Relating to (3) above, has the Office articulated a motivation that directs the person of ordinary skill in the art in an appropriate direction to pursue the known potential solutions?  If the motivation cited in the Office action is general in nature, this can be challenged as not distinguishing among a very large number of possible combinations of the elements and therefore not directing towards a reasonable expectation of success to the particular problem which Applicant addresses.  For example, a motivation to improve could be pursued in any of a very large number of directions with not only the elements cited in the Office action but many further elements besides, and might not constitute a factual showing of how the person of ordinary skill in the art could have pursued the known potential solutions with a reasonable expectation of success that leads to the claimed limitations.

Relating to (4) above, what does the Office action say about the gaps between what is shown in the cited references and the claimed device, system or method, etc.?  This is often where the opportunity for an amendment arises.  Sometimes, a clarifying amendment, which highlights such a gap but does not unduly narrow a claim, is a good approach to pursue.  This can strengthen arguments.

Let’s work through an hypothetical example that may provide insights as to the above processes.  Applicant has discovered that arranging elements A and B at a particular angle and applying C in a range of positions relative to A and B solves a specific problem.  The references cited in the Office action show elements A, B and C, but A and B are always parallel (i.e., not at the particular angle) and C is shown performing some function unrelated to what A and B are doing.  The Office action rejects the claim as “obvious to try” in light of the showing of A, B and C in the cited references.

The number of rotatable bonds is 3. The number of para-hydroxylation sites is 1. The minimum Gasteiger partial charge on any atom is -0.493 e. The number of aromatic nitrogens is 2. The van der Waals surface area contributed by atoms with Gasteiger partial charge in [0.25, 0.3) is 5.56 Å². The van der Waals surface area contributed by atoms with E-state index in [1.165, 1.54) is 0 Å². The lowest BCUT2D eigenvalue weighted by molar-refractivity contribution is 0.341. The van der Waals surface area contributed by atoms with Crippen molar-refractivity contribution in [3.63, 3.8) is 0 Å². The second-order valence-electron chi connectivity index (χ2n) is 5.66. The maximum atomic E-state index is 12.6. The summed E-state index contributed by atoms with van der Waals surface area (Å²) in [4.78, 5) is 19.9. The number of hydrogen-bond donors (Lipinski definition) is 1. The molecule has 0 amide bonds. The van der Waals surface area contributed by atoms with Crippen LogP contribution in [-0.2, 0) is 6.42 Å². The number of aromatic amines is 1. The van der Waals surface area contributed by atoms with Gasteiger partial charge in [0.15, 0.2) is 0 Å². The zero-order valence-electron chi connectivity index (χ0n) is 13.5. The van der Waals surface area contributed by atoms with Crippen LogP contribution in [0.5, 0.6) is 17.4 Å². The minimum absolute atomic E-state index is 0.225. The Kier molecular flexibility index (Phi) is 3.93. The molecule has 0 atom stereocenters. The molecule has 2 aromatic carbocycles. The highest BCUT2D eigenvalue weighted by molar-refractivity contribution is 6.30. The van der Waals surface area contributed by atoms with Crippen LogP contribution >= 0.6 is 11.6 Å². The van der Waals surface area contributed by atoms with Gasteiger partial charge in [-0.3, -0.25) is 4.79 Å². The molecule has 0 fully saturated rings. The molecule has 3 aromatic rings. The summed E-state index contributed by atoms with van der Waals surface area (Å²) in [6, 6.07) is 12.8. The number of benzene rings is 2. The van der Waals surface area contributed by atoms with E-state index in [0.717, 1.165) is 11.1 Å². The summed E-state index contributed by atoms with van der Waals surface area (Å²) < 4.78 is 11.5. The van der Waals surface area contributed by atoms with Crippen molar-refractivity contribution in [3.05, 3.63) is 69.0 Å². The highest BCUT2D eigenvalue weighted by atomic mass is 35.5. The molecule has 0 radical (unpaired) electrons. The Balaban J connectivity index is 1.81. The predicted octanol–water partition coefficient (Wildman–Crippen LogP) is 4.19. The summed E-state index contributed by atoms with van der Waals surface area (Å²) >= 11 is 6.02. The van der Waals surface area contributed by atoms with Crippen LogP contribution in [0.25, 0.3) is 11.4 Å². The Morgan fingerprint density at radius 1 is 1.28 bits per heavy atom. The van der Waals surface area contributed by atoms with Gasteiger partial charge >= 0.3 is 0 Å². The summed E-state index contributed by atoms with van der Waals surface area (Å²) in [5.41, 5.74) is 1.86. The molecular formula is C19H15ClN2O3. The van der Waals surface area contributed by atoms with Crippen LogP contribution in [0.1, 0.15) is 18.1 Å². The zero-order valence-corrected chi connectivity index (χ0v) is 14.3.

This can be challenged as follows.  The cited references do not identify the specific problem solved by Applicant, nor do the cited references show the specific solution arrived at by Applicant.  Although the cited references show A and B, these are always in parallel arrangement which teaches away from the angular arrangement applied and claimed by Applicant.  Moreover, A and B could be arranged at an infinite number of possible angles and relative positions, so the cited references do not show a finite number of possible solutions.  The cited references are silent as to the advantages of arranging A and B at angles other than in parallel and so do not teach a range of predictable potential solutions to various problems.  The cited references do not show the relationship of C to A and B, so the aspects of the claimed relationship of C to A and B are not shown in the possible solutions identified in the cited references.  Any or all of the above can be argued as challenges to the “obvious to try” rationale.

Similar examples can be set up for electronics circuits, mechanical devices, electromechanical devices, software and hardware systems, methods (this may be useful for software-based patenting), material layers, biochemistry and numerous other types of subject matter.  Moreover, the above analysis and toolkit building for patent prosecution can be applied to other rejection rationales.  Just look up in the MPEP and see what the Examiner is supposed to do to make a proper rejection.  Pay attention to the details.  Then, see if there are opportunities for challenging or amendment during patent prosecution.  This is all part of the art of patenting.